As voting winds down on Optimism’s public goods funding, backlash is emerging against projects that are set to receive the public goods funding.
Critics argue that projects with solid financial backing should not receive these tokens. Instead, they are advocating for their distribution to contributors without financial backing.
The Optimism Collective is retroactively disbursing roughly $53 million in OP tokens to reward people and projects who have contributed “public goods” to the popular layer-2. Voting on applicants ends Dec. 7.
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In crypto, public goods are services projects or individuals provide for free to chains or ecosystems — think Ethereum’s MEV relayers or protocols that allow forks of their code.
The Optimism Collective is the governance and community arm of Optimism. It is giving out 30 million OP, worth around $53 million at current prices, to those behind public goods in the third round of its retroactive public goods funding (RPGF).
For example, Subli is the pseudonymous creator of the Optimist newsletter, which publishes Optimism-related news for 10,000 subscribers. Subli also said he has done “hundreds of hours” of unpaid business development on behalf of the Optimism Foundation, the company supporting the Optimism Collective. With a different full-time job and two young sons, Subli said to Blockworks in a Telegram message that Optimism takes up all of his free time.
Subli’s newsletter received around 19,000 OP from the last round of RPGF, but this time, he doesn’t have enough votes.
“I think that projects that are VC funded should not qualify for RPGF funding. Once you accept VC dollars, with their implicit expectation of a financial return, you’re not a public good,” ENS lead developer Nick Johnson wrote on X.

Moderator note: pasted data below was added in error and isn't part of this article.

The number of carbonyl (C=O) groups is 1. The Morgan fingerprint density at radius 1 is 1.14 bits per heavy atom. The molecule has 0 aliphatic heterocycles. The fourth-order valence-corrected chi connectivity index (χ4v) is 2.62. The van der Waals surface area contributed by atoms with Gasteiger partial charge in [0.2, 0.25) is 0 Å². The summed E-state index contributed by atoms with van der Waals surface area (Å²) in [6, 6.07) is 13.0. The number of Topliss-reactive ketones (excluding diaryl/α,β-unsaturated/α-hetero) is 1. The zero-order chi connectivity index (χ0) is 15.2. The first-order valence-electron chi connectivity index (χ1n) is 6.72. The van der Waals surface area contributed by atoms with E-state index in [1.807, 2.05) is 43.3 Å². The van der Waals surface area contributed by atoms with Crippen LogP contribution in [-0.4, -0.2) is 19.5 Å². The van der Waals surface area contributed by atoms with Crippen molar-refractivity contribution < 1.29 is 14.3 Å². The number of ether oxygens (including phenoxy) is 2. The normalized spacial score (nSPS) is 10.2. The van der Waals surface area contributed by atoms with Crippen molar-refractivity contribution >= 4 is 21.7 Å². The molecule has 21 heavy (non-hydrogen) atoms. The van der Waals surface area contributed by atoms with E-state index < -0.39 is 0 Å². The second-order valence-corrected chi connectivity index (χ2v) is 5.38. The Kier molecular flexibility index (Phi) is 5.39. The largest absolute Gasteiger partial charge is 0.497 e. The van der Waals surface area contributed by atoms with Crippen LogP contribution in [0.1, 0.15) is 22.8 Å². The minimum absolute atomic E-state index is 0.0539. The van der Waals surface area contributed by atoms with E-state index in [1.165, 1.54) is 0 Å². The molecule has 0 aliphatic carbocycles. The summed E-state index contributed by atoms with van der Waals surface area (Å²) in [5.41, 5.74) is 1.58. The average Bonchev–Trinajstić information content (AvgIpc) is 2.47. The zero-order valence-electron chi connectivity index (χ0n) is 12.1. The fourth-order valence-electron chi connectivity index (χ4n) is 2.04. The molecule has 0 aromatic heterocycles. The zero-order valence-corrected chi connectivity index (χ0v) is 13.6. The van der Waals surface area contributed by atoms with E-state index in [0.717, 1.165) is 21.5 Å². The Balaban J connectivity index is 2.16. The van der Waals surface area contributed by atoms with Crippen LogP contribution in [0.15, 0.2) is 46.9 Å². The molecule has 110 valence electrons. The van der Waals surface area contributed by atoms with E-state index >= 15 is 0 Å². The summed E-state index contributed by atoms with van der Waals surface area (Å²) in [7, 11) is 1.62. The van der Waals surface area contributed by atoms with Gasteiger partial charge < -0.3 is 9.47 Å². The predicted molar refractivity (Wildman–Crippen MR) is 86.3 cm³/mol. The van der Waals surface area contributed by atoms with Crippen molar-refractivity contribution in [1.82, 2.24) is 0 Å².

Among the most criticized RPGF applicants has been the Web3 development platform Alchemy. Alchemy has raised over $500 million over multiple funding rounds with participation from the likes of Andreessen Horowitz, Pantera Capital and Lightspeed Venture Partners.
“Our application focuses on the public work we’ve done to bring the benefits of Account Abstraction to the OP Stack and the EVM ecosystem…the scope of the grant application does not extend to all of Alchemy, as some have suggested, and complies with all of Optimism’s application requirements on their stated principle of ‘impact = profit’,” Noam Hurwitz, the engineering lead at Alchemy, told Blockworks.
The Optimism Collective’s documentation affirms that VC-backed groups are eligible for funding, saying that voting should be solely based on potential impact to the collective.
A protocol designer at Eigenlayer pseudonymously named kydo said on X that asking Alchemy and other well-heeled projects to withdraw from RPGF is “anti-competitive and against the spirit of crypto.” They added that funds “should be allocated to the most promising ideas.”
Community backlash brought about the defeat of a proposal for Blockworks Research, Gauntlet, and Trail of Bits to receive over $2 million-worth of Arbitrum (ARB) tokens to manage governance on the Arbitrum DAO.
Two weeks later, the co-founders of Bankless burned their BANK tokens amid controversy over a 1.82 million ARB education and onboarding proposal made on Arbitrum by BanklessDAO.
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